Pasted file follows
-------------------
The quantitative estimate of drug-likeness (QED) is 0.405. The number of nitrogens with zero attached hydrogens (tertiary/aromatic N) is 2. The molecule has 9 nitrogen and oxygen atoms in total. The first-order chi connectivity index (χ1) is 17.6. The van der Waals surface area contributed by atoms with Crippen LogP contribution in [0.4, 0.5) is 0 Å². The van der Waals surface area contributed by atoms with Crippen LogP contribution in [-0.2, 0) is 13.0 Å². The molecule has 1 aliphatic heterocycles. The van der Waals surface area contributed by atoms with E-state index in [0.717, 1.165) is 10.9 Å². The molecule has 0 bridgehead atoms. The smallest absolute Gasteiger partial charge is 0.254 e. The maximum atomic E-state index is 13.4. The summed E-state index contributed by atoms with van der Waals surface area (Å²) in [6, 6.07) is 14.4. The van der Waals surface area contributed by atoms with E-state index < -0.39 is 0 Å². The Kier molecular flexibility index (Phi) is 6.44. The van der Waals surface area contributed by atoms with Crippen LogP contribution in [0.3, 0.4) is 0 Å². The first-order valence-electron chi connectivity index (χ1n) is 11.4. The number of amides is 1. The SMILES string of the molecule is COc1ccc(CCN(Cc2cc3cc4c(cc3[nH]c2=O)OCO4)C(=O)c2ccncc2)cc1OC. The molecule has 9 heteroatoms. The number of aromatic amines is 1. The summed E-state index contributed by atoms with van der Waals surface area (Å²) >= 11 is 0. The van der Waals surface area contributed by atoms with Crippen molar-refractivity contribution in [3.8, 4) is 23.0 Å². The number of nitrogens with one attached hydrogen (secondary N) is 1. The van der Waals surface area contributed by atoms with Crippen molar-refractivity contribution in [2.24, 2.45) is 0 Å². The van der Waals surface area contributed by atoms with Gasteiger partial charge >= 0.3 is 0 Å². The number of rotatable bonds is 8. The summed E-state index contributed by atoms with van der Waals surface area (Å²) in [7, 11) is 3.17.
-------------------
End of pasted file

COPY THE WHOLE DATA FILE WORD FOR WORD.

The quantitative estimate of drug-likeness (QED) is 0.405. The number of nitrogens with zero attached hydrogens (tertiary/aromatic N) is 2. The molecule has 9 nitrogen and oxygen atoms in total. The first-order chi connectivity index (χ1) is 17.6. The van der Waals surface area contributed by atoms with Crippen LogP contribution in [0.4, 0.5) is 0 Å². The van der Waals surface area contributed by atoms with Crippen LogP contribution in [-0.2, 0) is 13.0 Å². The molecule has 1 aliphatic heterocycles. The van der Waals surface area contributed by atoms with E-state index in [0.717, 1.165) is 10.9 Å². The molecule has 0 bridgehead atoms. The smallest absolute Gasteiger partial charge is 0.254 e. The maximum atomic E-state index is 13.4. The summed E-state index contributed by atoms with van der Waals surface area (Å²) in [6, 6.07) is 14.4. The van der Waals surface area contributed by atoms with E-state index < -0.39 is 0 Å². The Kier molecular flexibility index (Phi) is 6.44. The van der Waals surface area contributed by atoms with Crippen LogP contribution in [0.3, 0.4) is 0 Å². The first-order valence-electron chi connectivity index (χ1n) is 11.4. The number of amides is 1. The SMILES string of the molecule is COc1ccc(CCN(Cc2cc3cc4c(cc3[nH]c2=O)OCO4)C(=O)c2ccncc2)cc1OC. The molecule has 9 heteroatoms. The number of aromatic amines is 1. The summed E-state index contributed by atoms with van der Waals surface area (Å²) >= 11 is 0. The van der Waals surface area contributed by atoms with Crippen molar-refractivity contribution in [3.8, 4) is 23.0 Å². The number of nitrogens with one attached hydrogen (secondary N) is 1. The van der Waals surface area contributed by atoms with Crippen molar-refractivity contribution in [2.24, 2.45) is 0 Å². The van der Waals surface area contributed by atoms with Gasteiger partial charge >= 0.3 is 0 Å². The number of rotatable bonds is 8. The summed E-state index contributed by atoms with van der Waals surface area (Å²) in [7, 11) is 3.17.